North Dakota has some curious demographics.  Prior to 2014, North Dakota was the only state without voter registration.  All one needed to qualify to vote was proof of US citizenship, at least 18 years of age on election day and a resident of North Dakota (driver’s license, non-driver’s identification, tribal identification or long-term care certificate is valid). These rules have since changed. At times, North Dakota has ranked as a state with highest voter turnout (63.9% in the 2012 Presidential Election).  At other times, North Dakota has come close to last in voter turnout (17.13% in the 2014 elections).  The interest in local politics seems to have relatively no public interests, yet national campaigns have drawn attention.  Makes the debate over who has control over municipalities and state government a fruitless one when it appears the vast voter population does not take interest in their local laws.  One could argue, this lack of voter interest in local politics runs equal across racial divides. Unfortunately, lack of voter participation isn’t a new phenomenon in America, where local elections turn out low voter numbers in every demographic. One can say America leads the world in taking pride in democracy, just not executing those rights.

What is also curiously omitted is other Indian reservations who have joined the Sioux have been collecting revenue from oil pipelines that are already drilling on their reservations. Fort Berthold Indian Reservation is embodied by North Dakota’s oil-rich Mandan, Hidatsa and Arikara Nations. These nations have been in dispute over tax revenues and profit shares from the 50/50 split from Bakken Oil and have questioned the lack of revenue.

For brevity, jumping to the point is best before losing one’s audience in this hashtagged, social media world.  An argument can be made here that since 16 pipelines have already been laid since 2003 and the North Dakotan economy has done nothing but flourish, many in this predominately Republican leaning state do not mind that pipe has been laid in their backyards to their personal fortunes.  To focus on race has its benefits but also can be decisive and simply excludes a reality which affects all mankind. It is also not to say that the state hasn’t worked effortlessly with oil companies to make swift transistions enabling pipe to be laid. The pipeline itself isn’t crossing into Standing Rock Reservation land, but the argument the Standing Rock Sioux and allied critics cite how the land could be effected if there was any spill has complete merit. The likelihood of an oil spill in North Dakota, or any of the other state’s the pipeline would cross, would have tremendous impact to the people and the economy. Contamination into the Missouri River water supply could affect the entire Mid-West.  The obvious argument is those who would suffer most would be those historically who lived off the land, Native Americans.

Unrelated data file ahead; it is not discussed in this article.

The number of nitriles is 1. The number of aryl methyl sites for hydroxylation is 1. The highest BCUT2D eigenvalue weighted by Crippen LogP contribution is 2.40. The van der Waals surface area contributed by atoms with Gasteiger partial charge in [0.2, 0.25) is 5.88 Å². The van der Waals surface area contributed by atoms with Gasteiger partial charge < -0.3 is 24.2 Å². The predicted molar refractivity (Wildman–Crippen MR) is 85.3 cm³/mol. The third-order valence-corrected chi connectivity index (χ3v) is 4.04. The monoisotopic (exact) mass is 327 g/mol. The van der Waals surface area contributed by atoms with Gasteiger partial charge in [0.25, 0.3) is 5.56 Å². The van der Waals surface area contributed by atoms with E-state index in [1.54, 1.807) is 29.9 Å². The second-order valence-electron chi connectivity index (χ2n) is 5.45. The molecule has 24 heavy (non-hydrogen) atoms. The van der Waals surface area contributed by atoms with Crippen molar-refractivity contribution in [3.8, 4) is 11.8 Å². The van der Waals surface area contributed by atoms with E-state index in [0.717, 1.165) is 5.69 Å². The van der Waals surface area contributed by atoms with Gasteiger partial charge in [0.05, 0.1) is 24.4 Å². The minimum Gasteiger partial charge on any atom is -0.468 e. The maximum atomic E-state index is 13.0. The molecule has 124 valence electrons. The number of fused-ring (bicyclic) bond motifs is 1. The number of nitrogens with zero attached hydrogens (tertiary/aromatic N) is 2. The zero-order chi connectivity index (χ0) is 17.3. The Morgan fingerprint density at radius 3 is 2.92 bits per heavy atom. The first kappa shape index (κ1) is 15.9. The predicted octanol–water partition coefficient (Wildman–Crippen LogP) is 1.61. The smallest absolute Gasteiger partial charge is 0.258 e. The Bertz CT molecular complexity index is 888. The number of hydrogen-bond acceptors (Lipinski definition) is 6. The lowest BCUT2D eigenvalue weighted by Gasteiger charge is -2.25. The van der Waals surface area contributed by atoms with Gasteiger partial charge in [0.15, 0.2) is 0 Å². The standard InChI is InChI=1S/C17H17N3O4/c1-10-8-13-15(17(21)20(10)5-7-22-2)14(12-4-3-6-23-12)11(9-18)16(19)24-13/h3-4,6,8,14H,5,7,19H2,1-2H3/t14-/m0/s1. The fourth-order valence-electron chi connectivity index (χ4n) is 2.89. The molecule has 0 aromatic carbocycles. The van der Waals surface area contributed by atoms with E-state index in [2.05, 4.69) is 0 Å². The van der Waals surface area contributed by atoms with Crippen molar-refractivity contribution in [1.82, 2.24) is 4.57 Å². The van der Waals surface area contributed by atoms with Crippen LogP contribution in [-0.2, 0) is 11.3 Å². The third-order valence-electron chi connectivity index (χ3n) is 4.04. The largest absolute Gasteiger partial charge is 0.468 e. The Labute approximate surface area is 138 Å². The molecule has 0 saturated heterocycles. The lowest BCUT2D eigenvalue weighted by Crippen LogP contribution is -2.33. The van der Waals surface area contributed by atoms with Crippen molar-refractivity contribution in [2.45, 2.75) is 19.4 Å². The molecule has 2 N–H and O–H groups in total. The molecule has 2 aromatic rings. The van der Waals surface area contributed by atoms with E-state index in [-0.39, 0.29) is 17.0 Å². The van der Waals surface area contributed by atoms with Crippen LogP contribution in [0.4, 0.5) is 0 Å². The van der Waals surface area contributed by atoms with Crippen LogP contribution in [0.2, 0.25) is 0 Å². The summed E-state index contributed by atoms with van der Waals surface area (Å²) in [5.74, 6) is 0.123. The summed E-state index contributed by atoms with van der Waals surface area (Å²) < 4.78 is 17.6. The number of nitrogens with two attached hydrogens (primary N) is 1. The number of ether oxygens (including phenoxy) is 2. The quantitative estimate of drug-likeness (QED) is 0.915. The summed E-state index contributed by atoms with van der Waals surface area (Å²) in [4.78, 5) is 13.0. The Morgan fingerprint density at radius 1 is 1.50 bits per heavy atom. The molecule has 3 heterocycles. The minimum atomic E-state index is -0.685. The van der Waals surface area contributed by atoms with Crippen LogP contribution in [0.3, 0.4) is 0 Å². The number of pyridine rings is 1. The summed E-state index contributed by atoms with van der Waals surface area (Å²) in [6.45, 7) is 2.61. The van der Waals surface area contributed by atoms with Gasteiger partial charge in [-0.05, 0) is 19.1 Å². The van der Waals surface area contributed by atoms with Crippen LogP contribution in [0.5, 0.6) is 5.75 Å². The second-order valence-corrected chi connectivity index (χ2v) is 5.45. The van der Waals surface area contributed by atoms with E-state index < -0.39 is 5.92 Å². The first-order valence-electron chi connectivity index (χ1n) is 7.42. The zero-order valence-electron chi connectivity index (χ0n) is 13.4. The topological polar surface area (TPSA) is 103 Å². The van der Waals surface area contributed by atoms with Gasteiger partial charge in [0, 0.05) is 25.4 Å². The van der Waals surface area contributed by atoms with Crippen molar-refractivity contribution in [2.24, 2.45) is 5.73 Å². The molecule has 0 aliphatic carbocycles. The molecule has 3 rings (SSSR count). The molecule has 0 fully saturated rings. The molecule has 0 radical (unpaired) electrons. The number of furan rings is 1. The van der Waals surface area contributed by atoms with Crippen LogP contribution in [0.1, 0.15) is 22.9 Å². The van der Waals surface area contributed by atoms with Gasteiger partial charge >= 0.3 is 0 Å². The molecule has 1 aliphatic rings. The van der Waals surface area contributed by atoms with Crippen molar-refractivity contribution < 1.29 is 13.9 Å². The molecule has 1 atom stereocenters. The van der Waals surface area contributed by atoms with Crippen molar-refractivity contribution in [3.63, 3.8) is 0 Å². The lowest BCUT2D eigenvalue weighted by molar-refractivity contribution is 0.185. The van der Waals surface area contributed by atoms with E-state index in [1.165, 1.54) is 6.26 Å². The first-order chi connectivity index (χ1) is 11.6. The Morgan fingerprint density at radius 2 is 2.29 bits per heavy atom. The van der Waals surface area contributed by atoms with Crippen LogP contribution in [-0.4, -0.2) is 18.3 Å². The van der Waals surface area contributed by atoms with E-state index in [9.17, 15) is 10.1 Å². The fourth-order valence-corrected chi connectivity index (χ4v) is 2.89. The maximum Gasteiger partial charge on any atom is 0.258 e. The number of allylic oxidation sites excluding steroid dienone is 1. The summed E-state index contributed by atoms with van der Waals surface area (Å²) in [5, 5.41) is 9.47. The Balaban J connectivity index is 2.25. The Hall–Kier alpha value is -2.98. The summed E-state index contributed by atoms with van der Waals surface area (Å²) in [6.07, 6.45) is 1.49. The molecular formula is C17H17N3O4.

Again, the arguments concerning the dominant, white race in America exploiting those who are not has its place. What should not be forgotten is oil contamination affects us all.  Even fracking contamination has reared it’s ugly head in North Dakota.

As the 2016 Presidential Election comes to a head, one might want to remind themselves how the fracking narrative has been one based on “clean energy”, often overlooking the environmental dangers.

Damaging the environment affects more than humans, whether our conceptual renderings on identity take the lead in this debate.  Alas, the Native American people can draw upon a greater appeal, their longstanding relationship to the Earth.  Hopefully, environmentalism can bridge a divide rather than create another one.

Last observation, must we bring children to protests?